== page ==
“You promise to keep this safe?” she asked. I nodded. And, like in the show, disappeared in a small breath of smoke. I broke down and cried. I realized she’d probably hit me for it, so I stood, and looked at the things. One photo was her in her uniform, now Hiram Chickadonz, and the other was her in a beautiful dress, long hair and all, now Sara Fredrick. The paper was in chicken scratch, and said ‘Lyrics to Battle Hymn of the Republic’. The band played the song, but I didn’t know the words. I read each one. Mine eyes have seen the glory of the coming of the Lord: He is trampling out the vintage where the grapes of wrath are stored; He hath loosed the fateful lightning of His terrible swift sword: His truth is marching on. Glory, glory, hallelujah! Glory, glory, hallelujah! Glory, glory, hallelujah! His truth is marching on. I have seen Him in the watch-fires of a hundred circling camps, They have builded Him an altar in the evening dews and damps; I can read His righteous sentence by the dim and flaring lamps: His day is marching on. I have read a fiery gospel writ in burnished rows of steel: As ye deal with my contemners, so with you my grace shall deal; Let the Hero, born of woman, crush the serpent with his heel, Since God is marching on. He has sounded forth the trumpet that shall never call retreat; He is sifting out the hearts of men before His judgment-seat: Oh, be swift, my soul, to answer Him! be jubilant, my feet! Our God is marching on. In the beauty of the lilies Christ was born across the sea, With a glory in His bosom that transfigures you and me: As He died to make men holy, let us die to make men free, While God is marching on. He is coming like the glory of the morning on the wave, He is Wisdom to the mighty, He is Succor to the brave, So the world shall be His footstool, and the soul of Time His slave, Our God is marching on. Glory, glory, hallelujah! Glory, glory, hallelujah! Glory, glory, hallelujah! Our God is marching on.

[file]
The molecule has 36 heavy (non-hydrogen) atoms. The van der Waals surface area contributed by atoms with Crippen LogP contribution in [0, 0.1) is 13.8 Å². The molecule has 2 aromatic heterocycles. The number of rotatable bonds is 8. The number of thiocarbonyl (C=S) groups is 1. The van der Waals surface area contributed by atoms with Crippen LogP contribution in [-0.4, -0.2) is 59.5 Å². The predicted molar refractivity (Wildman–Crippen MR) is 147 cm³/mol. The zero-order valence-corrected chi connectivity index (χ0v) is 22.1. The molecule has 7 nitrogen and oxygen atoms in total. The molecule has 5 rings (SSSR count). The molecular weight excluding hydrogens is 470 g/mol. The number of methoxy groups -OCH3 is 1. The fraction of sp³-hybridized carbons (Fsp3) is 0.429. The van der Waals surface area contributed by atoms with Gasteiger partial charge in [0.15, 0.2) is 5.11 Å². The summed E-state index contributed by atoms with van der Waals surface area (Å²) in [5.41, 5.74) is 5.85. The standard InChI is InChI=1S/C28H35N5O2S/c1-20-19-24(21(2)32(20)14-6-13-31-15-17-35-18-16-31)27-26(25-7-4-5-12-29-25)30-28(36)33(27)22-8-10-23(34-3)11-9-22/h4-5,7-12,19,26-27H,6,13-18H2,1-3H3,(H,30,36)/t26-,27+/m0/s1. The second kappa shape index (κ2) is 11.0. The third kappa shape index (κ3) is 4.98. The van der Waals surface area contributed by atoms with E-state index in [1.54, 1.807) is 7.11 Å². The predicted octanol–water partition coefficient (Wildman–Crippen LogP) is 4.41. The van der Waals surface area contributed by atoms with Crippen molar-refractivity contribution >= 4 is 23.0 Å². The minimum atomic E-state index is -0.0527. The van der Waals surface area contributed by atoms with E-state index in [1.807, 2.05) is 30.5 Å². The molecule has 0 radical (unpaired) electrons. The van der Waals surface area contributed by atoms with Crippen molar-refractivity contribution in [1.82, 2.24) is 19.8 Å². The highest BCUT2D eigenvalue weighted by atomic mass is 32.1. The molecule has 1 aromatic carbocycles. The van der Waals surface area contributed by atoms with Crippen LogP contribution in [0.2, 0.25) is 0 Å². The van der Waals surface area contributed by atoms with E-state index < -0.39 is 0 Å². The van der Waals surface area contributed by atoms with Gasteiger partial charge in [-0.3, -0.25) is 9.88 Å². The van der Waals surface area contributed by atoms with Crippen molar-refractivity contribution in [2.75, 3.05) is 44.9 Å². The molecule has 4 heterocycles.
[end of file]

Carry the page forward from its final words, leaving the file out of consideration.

It was so much, but it was worth it. I cleaned things up, and locked the door behind me. I went out to my Mom’s car, and she asked how it went, and I told her it was my job from now on. I turned on the radio, and I heard the familiar deep female voice sing, Glory, glory, hallelujah! Glory, glory, hallelujah! Glory, glory, hallelujah! Our God is marching on!

Because, Sara-and Hiram-now are marching on.

April 13-two days before the 145th Anniversary of Abraham Lincoln’s assassination-2010
7:30 P.M to 8:30 P.M
In memory of Abraham Lincoln

The author's comments:
I wrote this after seeing the "Ghosts of the Library" show at the Abraham Lincoln Presidential Museum in Springfield, IL.